Assistive Devices for Autism

Filed Under (Advocacy, Communication) by Estee on 17-03-2010

While Slade is using the Dynavox in this video, I have to attest as we prepare for Adam’s new device (which will not be the Dynavox but a similar device) that this can really change your child’s life. I am so excited that we are entering this new phase of his life soon, and we have done it with the help of others who are experienced in this field.

It takes time to teach the child HOW to use the device and I have to admit that having Adam use the Qwerty board in preparation for receiving this device, it does help with the navigation. One can begin with low-tech options to prepare a child for such communication including PECS (Picture Exchange System) as well as using computers. Adam does most of his school work on a MAC computer to-date, and he has used the Alphasmart Neo to type because it is easy and lightweight. As Adam improves his reading/comprehension skills (expressive output I’m referring to as we never know the extent to what Adam knows), he answers his multiple choice questions one-hundred percent correctly. However, if Adam would be asked a comprehension question in an open-ended manner, he may not always answer correctly.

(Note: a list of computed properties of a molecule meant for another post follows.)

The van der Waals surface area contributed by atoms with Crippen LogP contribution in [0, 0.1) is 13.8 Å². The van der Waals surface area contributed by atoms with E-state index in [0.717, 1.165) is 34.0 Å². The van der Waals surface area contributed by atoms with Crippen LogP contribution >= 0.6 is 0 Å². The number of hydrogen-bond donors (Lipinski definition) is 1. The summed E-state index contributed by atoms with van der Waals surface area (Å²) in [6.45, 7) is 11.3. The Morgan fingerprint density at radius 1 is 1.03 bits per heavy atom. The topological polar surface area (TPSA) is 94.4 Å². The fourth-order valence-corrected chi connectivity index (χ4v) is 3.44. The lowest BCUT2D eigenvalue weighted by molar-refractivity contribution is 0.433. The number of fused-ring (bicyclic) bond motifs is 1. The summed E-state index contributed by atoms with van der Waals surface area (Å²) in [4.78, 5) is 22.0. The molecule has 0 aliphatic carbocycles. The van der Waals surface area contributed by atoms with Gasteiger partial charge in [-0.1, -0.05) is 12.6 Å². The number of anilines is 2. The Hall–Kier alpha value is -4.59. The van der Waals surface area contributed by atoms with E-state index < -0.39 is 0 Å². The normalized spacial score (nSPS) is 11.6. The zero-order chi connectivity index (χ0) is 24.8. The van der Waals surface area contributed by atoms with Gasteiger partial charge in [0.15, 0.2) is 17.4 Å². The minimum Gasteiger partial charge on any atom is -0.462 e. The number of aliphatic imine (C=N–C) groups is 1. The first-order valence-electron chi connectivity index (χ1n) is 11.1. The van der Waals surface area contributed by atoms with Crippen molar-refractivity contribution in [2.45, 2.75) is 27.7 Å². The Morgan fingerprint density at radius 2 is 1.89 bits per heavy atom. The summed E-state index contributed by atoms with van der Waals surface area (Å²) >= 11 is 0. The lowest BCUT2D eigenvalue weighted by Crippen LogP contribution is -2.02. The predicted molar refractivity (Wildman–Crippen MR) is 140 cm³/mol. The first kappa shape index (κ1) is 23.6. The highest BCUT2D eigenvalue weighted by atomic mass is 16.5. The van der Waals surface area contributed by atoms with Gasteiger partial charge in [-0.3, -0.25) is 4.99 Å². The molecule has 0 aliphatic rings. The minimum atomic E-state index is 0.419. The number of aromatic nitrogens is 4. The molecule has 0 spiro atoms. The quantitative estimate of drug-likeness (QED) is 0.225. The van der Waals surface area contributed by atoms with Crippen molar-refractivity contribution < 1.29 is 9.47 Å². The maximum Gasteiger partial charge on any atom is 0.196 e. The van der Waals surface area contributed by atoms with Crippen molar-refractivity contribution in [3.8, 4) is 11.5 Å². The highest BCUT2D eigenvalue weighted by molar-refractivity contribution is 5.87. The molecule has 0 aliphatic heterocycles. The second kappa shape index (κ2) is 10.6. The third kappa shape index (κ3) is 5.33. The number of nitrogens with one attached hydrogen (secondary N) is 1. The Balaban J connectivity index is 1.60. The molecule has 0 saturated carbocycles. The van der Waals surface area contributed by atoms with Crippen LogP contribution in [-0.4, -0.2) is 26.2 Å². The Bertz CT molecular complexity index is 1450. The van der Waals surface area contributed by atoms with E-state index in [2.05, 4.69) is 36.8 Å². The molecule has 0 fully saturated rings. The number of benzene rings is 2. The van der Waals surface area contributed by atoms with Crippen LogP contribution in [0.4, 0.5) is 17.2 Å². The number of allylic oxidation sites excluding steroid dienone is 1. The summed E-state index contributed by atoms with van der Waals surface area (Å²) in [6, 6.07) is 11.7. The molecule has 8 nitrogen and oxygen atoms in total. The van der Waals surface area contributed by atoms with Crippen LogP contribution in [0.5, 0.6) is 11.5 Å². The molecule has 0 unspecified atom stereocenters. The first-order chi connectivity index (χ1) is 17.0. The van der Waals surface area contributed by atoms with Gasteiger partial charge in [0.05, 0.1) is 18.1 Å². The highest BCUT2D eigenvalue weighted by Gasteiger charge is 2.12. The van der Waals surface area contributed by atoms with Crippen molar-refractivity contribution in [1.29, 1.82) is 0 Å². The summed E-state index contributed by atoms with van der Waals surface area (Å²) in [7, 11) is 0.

I encourage people to look at AAC and our institutions to take it VERY seriously in providing this opportunity for our non-verbal autistic children. It is one step closer to enabling their “voice.”


Post a comment

You must be logged in to post a comment.


About Me


I’m a PhD candidate at York University, Critical Disability Studies, with a multi-disciplinary background in the arts as a curator and writer. I am the Founder of The Autism Acceptance Project (, and an enamoured mother of my only son who lives with the autism label. I like to write about our journey, critical issues regarding autism in the area of human rights, law, and social justice, as well as reflexive practices in (auto)ethnographic writing about autism.